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AFSC Historical Corner:  Stream Watchmen

Early Pioneers
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The Albatross, 1882
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stream guard camp
A temporary stream guard camp in the Copper River district.  Bureau of Fisheries photo, 1923.

"For the fishing season of 1918 the Bureau inaugurated an additional feature for securing a more adequate enforcement of the fishery laws. A number of temporary employees, designated as stream watchmen, were detailed to important fishing grounds in southeastern and central Alaska. Each watchman was assigned a limited area to patrol, which he was expected to keep under continuous observation.

In certain regions where fishing is carried on by means of gill nets, haul and purse seines, or other movable apparatus, these watchmen will be much more effective than patrol boats. Patrol boats can enforce the law in respect to movable apparatus only while actually present at the fishing grounds where it is used. The appropriation necessarily limited the number of men who could be advantageously employed in this way. However, by selecting certain strategic points for operations and by shifting watchmen from one stream to another in response to changing conditions in respect to fishery operations it is thought that a very considerable amount of protection may be afforded the fisheries at comparatively small cost.

Ten men were employed to undertake this work. Seven of them were secured through the dean of the University of Washington, five of the seven being students at the university and two being professors, while an eighth was a graduate of the university. One man was secured in the State of Washington, and the tenth man was engaged in southeastern Alaska. Five of the men were assigned to work in southeastern Alaska and five in central Alaska under the immediate direction of the Bureauís regular officers. A number of small boats were hired for the use of these men."
From:  Smith, H. M. 1920. Report of the Commissioner of Fisheries for the fiscal year ended June 30, 1918. U.S. Dep. Commer., BOF Doc. 862:84.

marine ways
A floating trap.  Bureau of Fisheries photo, 1916.

During the next several years the number of stream watchmen (or "stream guards") increased dramatically. In 1922 they numbered 59 men, growing to 220 in 1931. These men were selected for this work based on their familiarity with the country and interest in the Alaska fisheries. The length of annual employment ranged from 2 to 5 months.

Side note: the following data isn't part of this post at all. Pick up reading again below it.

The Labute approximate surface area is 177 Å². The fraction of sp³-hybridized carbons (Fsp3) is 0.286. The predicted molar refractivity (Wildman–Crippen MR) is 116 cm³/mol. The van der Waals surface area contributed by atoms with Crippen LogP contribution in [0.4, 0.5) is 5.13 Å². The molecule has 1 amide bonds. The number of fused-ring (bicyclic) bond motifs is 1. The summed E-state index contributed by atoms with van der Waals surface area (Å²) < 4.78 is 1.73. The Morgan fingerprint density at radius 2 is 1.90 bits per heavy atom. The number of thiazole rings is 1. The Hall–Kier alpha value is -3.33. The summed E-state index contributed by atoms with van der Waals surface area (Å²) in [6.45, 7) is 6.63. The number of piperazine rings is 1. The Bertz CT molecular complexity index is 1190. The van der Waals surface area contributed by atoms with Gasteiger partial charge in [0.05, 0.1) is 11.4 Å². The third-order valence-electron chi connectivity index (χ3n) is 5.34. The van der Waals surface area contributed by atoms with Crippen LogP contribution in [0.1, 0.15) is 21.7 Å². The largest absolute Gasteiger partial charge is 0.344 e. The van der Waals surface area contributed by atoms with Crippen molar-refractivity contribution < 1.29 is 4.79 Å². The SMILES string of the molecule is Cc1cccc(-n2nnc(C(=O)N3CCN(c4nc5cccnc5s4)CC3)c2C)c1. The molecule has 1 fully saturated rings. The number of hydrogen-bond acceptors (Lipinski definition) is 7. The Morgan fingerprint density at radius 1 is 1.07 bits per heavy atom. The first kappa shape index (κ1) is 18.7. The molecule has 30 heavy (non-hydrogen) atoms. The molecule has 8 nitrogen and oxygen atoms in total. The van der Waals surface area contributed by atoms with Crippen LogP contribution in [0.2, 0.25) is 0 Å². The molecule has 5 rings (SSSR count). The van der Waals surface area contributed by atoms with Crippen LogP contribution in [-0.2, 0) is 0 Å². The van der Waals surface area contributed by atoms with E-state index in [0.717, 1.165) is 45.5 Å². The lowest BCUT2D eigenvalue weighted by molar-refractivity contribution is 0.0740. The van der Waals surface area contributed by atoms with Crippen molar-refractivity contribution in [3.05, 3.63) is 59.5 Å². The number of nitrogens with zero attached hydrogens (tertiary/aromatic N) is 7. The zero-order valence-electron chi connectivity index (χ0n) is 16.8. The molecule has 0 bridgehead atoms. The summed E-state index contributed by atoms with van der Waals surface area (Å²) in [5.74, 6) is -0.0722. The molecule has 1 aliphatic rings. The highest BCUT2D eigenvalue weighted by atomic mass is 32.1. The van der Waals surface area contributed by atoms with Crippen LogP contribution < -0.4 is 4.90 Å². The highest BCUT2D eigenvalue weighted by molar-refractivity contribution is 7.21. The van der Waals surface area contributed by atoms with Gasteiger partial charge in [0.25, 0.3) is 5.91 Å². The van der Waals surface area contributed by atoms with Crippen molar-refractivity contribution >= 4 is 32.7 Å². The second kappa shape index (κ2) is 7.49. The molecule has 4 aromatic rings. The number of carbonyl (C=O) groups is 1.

To cover larger areas and more streams, some of these men provided their own power boats. Occasionally they were used to maintain lights and free floating fish traps from drift. In addition to these guards, special wardens and operators of chartered boats were employed.

There was no doubt that the presence of the stream watchmen on the mouths of spawning streams successfully deterred illegal fishing, facilitated prosecutions of violators, and was of great benefit to the conservation of Alaska salmon runs.

A Significant Trial
In 1926, complaints continued of fish trap robberies in southeastern Alaska. A number of the larger canning companies had established a patrol of 17 launches, while a few other companies took similar action individually to protect their traps. Numerous cases of this so-called piracy were reported, however, few arrests were actually made.

On 16-17 September 1926, a trial of "United States v. Val Klemm et al." took place in Ketchikan, Alaska, where the defendants, Val Klemm and Walt McCall, were accused of robbing fish traps. It was believed that this extensive practice would be greatly curtailed by holding the trail. It was also reported that the general impression prior to this case was that trap operators had no legal rights to the fish alive in the traps until they were actually removed from the water.

The two defendants were found guilty and sentenced to three years in the Federal penitentiary at McNeil Island in Puget Sound, Washington. The Ketchikan Chronicle newspaper headline read, "Verdict is First Ever in Alaska for Fish Piracy."

The following is extracted from the charge by Judge Reed to the jury in this case:  "When fish are impounded - that is, enclosed - in a trap and separated from the sea by said trap, so that they are in the actual personal or constructive possession of a person, they become subject to larceny, and any person who takes, steals, and carries away fish that have been impounded in a trap belonging to any person, he has a special property in them by reason of having the fish impounded in the trap."

Additional reading:  Harrington, L. B. 2007. Val Klemm: Miner, Fish Pirate. Part of "Pioneers of Southeast Alaska" series. Stories in the News (SitNews), Ketchikan, website.  (last accessed 3-28-13).

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